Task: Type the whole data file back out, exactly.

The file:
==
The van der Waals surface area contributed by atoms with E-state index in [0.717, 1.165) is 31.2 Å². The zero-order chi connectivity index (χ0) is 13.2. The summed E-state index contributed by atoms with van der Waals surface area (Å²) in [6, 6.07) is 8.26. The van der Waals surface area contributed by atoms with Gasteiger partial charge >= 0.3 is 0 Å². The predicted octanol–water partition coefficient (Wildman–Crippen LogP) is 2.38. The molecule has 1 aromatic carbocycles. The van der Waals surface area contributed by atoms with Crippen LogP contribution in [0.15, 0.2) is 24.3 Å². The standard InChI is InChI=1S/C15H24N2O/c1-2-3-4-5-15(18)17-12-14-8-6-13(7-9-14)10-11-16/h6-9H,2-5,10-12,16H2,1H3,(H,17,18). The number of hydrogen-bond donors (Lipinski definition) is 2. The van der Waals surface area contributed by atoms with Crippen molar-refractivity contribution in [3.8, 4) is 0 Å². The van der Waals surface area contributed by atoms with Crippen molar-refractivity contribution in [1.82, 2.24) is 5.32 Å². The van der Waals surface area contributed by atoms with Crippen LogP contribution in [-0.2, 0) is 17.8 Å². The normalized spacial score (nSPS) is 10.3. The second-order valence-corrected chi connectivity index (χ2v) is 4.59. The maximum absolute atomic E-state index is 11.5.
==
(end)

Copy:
The van der Waals surface area contributed by atoms with E-state index in [0.717, 1.165) is 31.2 Å². The zero-order chi connectivity index (χ0) is 13.2. The summed E-state index contributed by atoms with van der Waals surface area (Å²) in [6, 6.07) is 8.26. The van der Waals surface area contributed by atoms with Gasteiger partial charge >= 0.3 is 0 Å². The predicted octanol–water partition coefficient (Wildman–Crippen LogP) is 2.38. The molecule has 1 aromatic carbocycles. The van der Waals surface area contributed by atoms with Crippen LogP contribution in [0.15, 0.2) is 24.3 Å². The standard InChI is InChI=1S/C15H24N2O/c1-2-3-4-5-15(18)17-12-14-8-6-13(7-9-14)10-11-16/h6-9H,2-5,10-12,16H2,1H3,(H,17,18). The number of hydrogen-bond donors (Lipinski definition) is 2. The van der Waals surface area contributed by atoms with Crippen molar-refractivity contribution in [3.8, 4) is 0 Å². The van der Waals surface area contributed by atoms with Crippen molar-refractivity contribution in [1.82, 2.24) is 5.32 Å². The van der Waals surface area contributed by atoms with Crippen LogP contribution in [-0.2, 0) is 17.8 Å². The normalized spacial score (nSPS) is 10.3. The second-order valence-corrected chi connectivity index (χ2v) is 4.59. The maximum absolute atomic E-state index is 11.5.